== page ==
Not gonna lie: This morning was THE WORST. It had rained all day the day before, so the trail was muddy and riddled with puddles of indeterminite depth. The photo below doesn't even begin to convey how bad the conditions were. We were probably extra crazy to take road bikes on this part of the trail, but at least we didn't fall or get hurt. We met up with a group of about 12 riders who said they had four people crash in this section.
The trail was so bad that Eric broke a spoke on his "indestructible" touring wheel, but he was able to fix it at Fifteenmile Campground. Soon afterward we picked up the beautifully paved Western Maryland Rail-Trail into Hancock, where we had dinner. Then it was an easy couple of miles on to our campsite at Little Pool.
Oh, and the cicadas were out. I noticed their exit holes around the picnic table while Eric was fixing his bike, and their whirring calls formed the sonic background for much of the trip. They seemed to grow loudest at dusk, and they were quiet all night.
Day 5: Little Pool to Harpers Ferry
We had breakfast in camp and enjoyed a sunny morning on the trail, passing the midpoint of the Towpath fairly early in the day.
We left the trail to venture in to the college town of Shepherdstown for lunch at the Blue Moon Cafe, a cute place with a river running through the patio. This was the first (and only, as it turned out) hot day of the trip and we had planned to sit out the heat of the day on the patio, sipping cool drinks and taking advantage of the free wifi.
But right after we finished lunch, a huge wind blew in and we noticed thunderheads building up fast. We checked the radar and realized large storms were moving all around us; if we left immediately and rode quickly, we would probably be able to make it to Harpers Ferry before the next storm hit.
We had seen a few fallen trees on the trail and Eric was concerned for our safety, so he booked a room at a hotel in Harpers Ferry before we even left the restaurant. A lot of other people must've had the same idea, because the manager said we got one of the very last rooms! We arrived about an hour before a powerful storm hit, and the next day we saw lots of trees that had blown down.
Day 6: Harpers Ferry to Horsepen Branch Campsite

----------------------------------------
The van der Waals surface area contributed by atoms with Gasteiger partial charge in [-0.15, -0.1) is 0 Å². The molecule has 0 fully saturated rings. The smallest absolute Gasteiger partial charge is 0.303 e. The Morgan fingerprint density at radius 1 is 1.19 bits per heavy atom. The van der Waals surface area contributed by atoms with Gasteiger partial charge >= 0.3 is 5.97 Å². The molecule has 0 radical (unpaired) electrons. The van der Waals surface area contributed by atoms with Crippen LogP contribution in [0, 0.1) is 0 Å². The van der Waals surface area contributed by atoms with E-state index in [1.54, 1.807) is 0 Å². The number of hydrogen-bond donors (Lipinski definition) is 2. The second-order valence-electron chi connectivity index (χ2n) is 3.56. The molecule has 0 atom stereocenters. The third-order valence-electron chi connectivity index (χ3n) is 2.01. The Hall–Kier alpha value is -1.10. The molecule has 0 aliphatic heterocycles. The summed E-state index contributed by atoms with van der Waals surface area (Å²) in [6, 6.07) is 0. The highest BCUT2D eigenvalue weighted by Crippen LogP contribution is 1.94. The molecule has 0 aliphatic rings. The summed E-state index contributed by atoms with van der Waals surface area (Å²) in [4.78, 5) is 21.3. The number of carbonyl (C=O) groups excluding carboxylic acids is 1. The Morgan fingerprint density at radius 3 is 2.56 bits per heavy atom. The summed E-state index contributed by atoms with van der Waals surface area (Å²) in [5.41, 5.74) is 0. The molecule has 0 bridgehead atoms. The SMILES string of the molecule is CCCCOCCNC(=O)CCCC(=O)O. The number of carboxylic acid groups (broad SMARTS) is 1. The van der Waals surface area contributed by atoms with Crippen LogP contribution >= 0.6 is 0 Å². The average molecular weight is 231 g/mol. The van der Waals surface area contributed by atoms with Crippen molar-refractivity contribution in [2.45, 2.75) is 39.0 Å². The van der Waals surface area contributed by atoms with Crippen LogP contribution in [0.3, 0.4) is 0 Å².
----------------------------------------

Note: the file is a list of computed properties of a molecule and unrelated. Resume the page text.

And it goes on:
Most people bike directly from Harpers Ferry to Georgetown and complete the trip in five or six days.
We wanted to set aside a morning to explore Harpers Ferry, and we wanted to spend the next morning exploring Great Falls National Park right outside Georgetown.
We're glad we had time to look around Harpers Ferry. Some buildings in the historic downtown area are run by the National Park Service, and I found it particularly moving to stand inside the armory where John Brown and his men had holed up and awaited their fate after their daring raid.
Harpers Ferry is also the nominal midpoint of the Appalacian Trail, and we hiked up the hill to see what it was like and enjoy the view from Jefferson's Rock. Thomas Jefferson described the scene like this:
"The passage of the Patowmac through the Blue Ridge is perhaps one of the most stupendous scenes in Nature. You stand on a very high point of land. On your right comes up the Shenandoah, having ranged along the foot of the mountain a hundred miles to seek a vent. On your left approaches the Patowmac in quest of a passage also. In the moment of their junction they rush together against the mountain, rend it asunder and pass off to the sea."
After we left town, we saw LOTS of downed trees on the trail, including one in a campground we might have stayed in! Crews were out clearing trees and brush off the trail. We felt justified in getting a hotel for the night.
We were hoping to take the ferry across the river to Virginia, but it was closed, apparently due to a legal dispute. We had a short ride to camp, so we set up our tent in the afternoon and took a walk along the trail to explore it at a slower pace.
Day 7: Horsepen Branch to Georgetown!
The next morning we had another short ride to Great Falls Park, and we hiked around and explored for several hours.
We hopped back on our bikes for the last few miles in to Georgetown to beat another storm that was forecast to move in around noon. This was another crazy routefinding experience — after several detours I was surprised to pop up out of the towpath right in front of our inn!
We locked up the bikes, showered, had a great lunch at the Italian restaurant next door, and set out to find the Mile Zero marker that marks the end of the path.
Running the shuttle
We had the next day to explore DC, and on Sunday Eric rode his bike to the airport to pick up our rental car. We grabbed breakfast at a French bakery on our way out of town, and then we drove back to Pittsburgh, picked up our car and returned the rental car at the airport, and made our way home.
Another option for running the shuttle would've been to take the Amtrak from DC to Pittsburgh, but we were on a tight schedule and all the bike slots on the train were already taken on Sunday, the day we'd need to return to Pittsburgh.
What we packed
Like everyone who takes a long, self-supported bike trip, we spent a lot of time thinking about what to pack and trying out different strategies for cutting down weight and getting everything to fit. I had a "must have" pile and a "nice to have" pile, and nothing in the "nice to have" pile made the cut.